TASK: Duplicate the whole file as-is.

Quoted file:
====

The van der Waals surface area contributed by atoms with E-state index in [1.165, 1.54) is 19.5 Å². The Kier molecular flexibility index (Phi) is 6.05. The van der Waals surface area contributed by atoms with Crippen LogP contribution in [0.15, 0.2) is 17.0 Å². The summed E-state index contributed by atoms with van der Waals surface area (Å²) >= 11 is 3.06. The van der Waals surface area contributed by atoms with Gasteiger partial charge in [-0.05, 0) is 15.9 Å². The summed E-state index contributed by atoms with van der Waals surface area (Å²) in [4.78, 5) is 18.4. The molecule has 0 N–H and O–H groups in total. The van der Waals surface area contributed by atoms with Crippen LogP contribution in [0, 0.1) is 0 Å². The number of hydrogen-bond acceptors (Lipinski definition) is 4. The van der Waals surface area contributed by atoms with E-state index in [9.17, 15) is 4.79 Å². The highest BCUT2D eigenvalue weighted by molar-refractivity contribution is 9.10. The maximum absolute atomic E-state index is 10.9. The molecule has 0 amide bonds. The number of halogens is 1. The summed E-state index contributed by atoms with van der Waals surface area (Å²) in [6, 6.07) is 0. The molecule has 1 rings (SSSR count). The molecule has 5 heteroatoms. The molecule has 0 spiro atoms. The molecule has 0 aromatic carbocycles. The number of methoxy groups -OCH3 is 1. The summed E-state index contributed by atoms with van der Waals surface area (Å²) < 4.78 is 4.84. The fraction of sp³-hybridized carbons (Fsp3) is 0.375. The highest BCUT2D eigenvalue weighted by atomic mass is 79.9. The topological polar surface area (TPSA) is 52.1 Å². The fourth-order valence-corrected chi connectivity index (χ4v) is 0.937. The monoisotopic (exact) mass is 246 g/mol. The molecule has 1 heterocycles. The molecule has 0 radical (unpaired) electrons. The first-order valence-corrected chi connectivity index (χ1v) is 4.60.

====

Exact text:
The van der Waals surface area contributed by atoms with E-state index in [1.165, 1.54) is 19.5 Å². The Kier molecular flexibility index (Phi) is 6.05. The van der Waals surface area contributed by atoms with Crippen LogP contribution in [0.15, 0.2) is 17.0 Å². The summed E-state index contributed by atoms with van der Waals surface area (Å²) >= 11 is 3.06. The van der Waals surface area contributed by atoms with Gasteiger partial charge in [-0.05, 0) is 15.9 Å². The summed E-state index contributed by atoms with van der Waals surface area (Å²) in [4.78, 5) is 18.4. The molecule has 0 N–H and O–H groups in total. The van der Waals surface area contributed by atoms with Crippen LogP contribution in [0, 0.1) is 0 Å². The number of hydrogen-bond acceptors (Lipinski definition) is 4. The van der Waals surface area contributed by atoms with E-state index in [9.17, 15) is 4.79 Å². The highest BCUT2D eigenvalue weighted by molar-refractivity contribution is 9.10. The maximum absolute atomic E-state index is 10.9. The molecule has 0 amide bonds. The number of halogens is 1. The summed E-state index contributed by atoms with van der Waals surface area (Å²) in [6, 6.07) is 0. The molecule has 1 rings (SSSR count). The molecule has 5 heteroatoms. The molecule has 0 spiro atoms. The molecule has 0 aromatic carbocycles. The number of methoxy groups -OCH3 is 1. The summed E-state index contributed by atoms with van der Waals surface area (Å²) < 4.78 is 4.84. The fraction of sp³-hybridized carbons (Fsp3) is 0.375. The highest BCUT2D eigenvalue weighted by atomic mass is 79.9. The topological polar surface area (TPSA) is 52.1 Å². The fourth-order valence-corrected chi connectivity index (χ4v) is 0.937. The monoisotopic (exact) mass is 246 g/mol. The molecule has 1 heterocycles. The molecule has 0 radical (unpaired) electrons. The first-order valence-corrected chi connectivity index (χ1v) is 4.60.